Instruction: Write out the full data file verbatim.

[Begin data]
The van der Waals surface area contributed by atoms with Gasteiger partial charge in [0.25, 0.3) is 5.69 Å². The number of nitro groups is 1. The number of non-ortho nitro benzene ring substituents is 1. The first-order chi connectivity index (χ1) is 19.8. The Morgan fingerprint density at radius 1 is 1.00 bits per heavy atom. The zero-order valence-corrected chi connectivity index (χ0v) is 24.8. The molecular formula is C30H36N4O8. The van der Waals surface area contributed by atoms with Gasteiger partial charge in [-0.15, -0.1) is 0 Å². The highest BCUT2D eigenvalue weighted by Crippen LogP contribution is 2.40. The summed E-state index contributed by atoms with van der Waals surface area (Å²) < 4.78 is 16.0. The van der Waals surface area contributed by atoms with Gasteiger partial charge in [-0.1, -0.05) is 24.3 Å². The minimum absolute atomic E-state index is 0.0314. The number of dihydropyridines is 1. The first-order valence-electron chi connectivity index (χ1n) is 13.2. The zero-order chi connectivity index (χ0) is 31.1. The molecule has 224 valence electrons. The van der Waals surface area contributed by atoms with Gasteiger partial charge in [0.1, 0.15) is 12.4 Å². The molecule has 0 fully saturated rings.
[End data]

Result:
The van der Waals surface area contributed by atoms with Gasteiger partial charge in [0.25, 0.3) is 5.69 Å². The number of nitro groups is 1. The number of non-ortho nitro benzene ring substituents is 1. The first-order chi connectivity index (χ1) is 19.8. The Morgan fingerprint density at radius 1 is 1.00 bits per heavy atom. The zero-order valence-corrected chi connectivity index (χ0v) is 24.8. The molecular formula is C30H36N4O8. The van der Waals surface area contributed by atoms with Gasteiger partial charge in [-0.15, -0.1) is 0 Å². The highest BCUT2D eigenvalue weighted by Crippen LogP contribution is 2.40. The summed E-state index contributed by atoms with van der Waals surface area (Å²) < 4.78 is 16.0. The van der Waals surface area contributed by atoms with Gasteiger partial charge in [-0.1, -0.05) is 24.3 Å². The minimum absolute atomic E-state index is 0.0314. The number of dihydropyridines is 1. The first-order valence-electron chi connectivity index (χ1n) is 13.2. The zero-order chi connectivity index (χ0) is 31.1. The molecule has 224 valence electrons. The van der Waals surface area contributed by atoms with Gasteiger partial charge in [0.1, 0.15) is 12.4 Å². The molecule has 0 fully saturated rings.